“I would personally much rather trust execution of multiple and global asset classes to experts rather than a less experienced and knowledgeable in-house team. On top of this, any errors made by the latter are passed onto the legacy fund holders whereas with an ETF the market makers wear that risk.

“Finally, ETFs are not super heroes. If there are underlying liquidity issues with an asset class then that will be reflected in the ETF. That’s all an ETF promises, and again that goes down to the liquidity in an ETF reflecting the underlying trading of the asset and not the traded volume of the ETF, which is often misunderstood.”

“When we had stress scenarios, ETFs kept trading and often represented the only window investors had to understand where prices were. When they could not touch most of their other investment tools, ETFs provided that liquidity in highly stressed markets.”

– Caroline Baron, Head of ETF Sales, EMEA, Franklin Templeton.

Caroline Baron, Head of ETF Sales, EMEA, Franklin Templeton:
“ETFs have grown in popularity over the last few years as they enable investors to get quick exposure to an asset class in a transparent, flexible and low-cost manner. ETFs only represent a fraction of the mutual fund market in Europe (less than 10%) and are a welcome addition to the investment toolbox helping investors achieve more diversification, better access to some areas of the market and a wider choice of solutions at a low-cost.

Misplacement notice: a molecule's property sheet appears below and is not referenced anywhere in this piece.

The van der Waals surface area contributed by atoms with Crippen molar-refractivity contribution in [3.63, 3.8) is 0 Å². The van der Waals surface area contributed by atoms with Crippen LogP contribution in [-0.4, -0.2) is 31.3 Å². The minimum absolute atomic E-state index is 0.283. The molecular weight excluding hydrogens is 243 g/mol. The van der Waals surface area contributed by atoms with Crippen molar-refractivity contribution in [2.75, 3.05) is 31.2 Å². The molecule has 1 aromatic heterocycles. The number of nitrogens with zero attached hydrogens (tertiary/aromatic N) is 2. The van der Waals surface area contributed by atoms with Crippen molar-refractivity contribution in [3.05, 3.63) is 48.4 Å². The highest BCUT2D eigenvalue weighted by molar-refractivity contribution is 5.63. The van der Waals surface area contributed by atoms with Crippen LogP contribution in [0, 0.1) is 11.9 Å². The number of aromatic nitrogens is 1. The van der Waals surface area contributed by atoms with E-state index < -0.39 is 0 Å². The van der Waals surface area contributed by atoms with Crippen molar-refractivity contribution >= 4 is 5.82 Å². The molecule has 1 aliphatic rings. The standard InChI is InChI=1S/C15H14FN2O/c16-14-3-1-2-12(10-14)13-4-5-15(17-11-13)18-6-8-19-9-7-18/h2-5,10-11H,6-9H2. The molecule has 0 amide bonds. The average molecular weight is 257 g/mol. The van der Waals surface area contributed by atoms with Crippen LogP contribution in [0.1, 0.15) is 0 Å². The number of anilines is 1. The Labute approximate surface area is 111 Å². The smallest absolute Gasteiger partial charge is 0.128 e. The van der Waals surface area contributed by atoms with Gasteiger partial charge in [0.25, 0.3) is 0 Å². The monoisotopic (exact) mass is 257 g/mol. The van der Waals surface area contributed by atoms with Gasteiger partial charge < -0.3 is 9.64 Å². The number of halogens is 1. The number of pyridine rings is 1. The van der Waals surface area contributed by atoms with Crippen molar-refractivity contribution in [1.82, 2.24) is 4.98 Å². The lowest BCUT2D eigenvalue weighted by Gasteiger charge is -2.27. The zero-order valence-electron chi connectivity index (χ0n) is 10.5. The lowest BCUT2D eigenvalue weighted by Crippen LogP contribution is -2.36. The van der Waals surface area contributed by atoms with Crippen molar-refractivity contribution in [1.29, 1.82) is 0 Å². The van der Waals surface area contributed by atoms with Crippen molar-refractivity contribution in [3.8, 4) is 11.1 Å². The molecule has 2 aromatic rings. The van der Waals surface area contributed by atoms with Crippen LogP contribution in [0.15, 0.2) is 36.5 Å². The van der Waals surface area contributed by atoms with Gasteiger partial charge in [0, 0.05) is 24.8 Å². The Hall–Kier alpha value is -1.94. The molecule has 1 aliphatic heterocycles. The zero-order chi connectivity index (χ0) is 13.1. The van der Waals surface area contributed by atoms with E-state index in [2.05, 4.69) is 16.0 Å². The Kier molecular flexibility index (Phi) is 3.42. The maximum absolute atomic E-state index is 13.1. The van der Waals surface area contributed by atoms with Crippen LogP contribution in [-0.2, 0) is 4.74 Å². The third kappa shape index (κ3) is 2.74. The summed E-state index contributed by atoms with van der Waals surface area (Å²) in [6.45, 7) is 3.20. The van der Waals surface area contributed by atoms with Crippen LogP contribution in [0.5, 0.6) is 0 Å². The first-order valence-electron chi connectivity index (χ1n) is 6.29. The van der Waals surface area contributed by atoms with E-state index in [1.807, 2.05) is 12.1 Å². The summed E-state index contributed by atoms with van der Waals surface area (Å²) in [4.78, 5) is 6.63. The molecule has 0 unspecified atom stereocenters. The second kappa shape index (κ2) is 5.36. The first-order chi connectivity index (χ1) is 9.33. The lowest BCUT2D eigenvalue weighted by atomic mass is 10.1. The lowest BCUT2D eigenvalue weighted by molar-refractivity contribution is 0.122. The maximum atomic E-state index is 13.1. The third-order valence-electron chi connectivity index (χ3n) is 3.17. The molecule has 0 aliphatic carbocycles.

“When we had stress scenarios, ETFs kept trading and often represented the only window investors had to understand where prices were. When they could not touch most of their other investment tools, ETFs provided that liquidity in highly stressed markets, even in fixed income.

“Market makers are obliged to make a price by contract. This is one of their duties they have to fulfil so they will show on an intraday basis a bid/offer spread reflecting the liquidity conditions of the underlying market.”

Adam Laird, Head of ETF Strategy, Northern Europe, Lyxor ETF:
“ETFs have been one of the most popular investments in the last decade and have seen rapid sustained growth. So it’s right to question the stability and sustainability of ETFs. But honestly, this critique misses the mark.

“BlondeMoney’s criticism is that ETF function depends on liquidity and fully functioning markets. This isn’t just true of ETFs – but all investments. If a market crash results in traders withdrawing from an asset, structure or market, prices will fall. That’s not unique to ETFs, but any traded investment.

“In many ways, ETFs are better positioned than other types of investment. In Europe, ETFs benefit from trading over a dozen markets throughout the continent – scores of market makers and thousands of professional and individual investors.

“Indeed, compared to some of the other investments mentioned, ETFs are a lot safer.”

Marcus Miholich, Head of ETF Capital Markets, EMEA and APAC for State Street Global Advisors: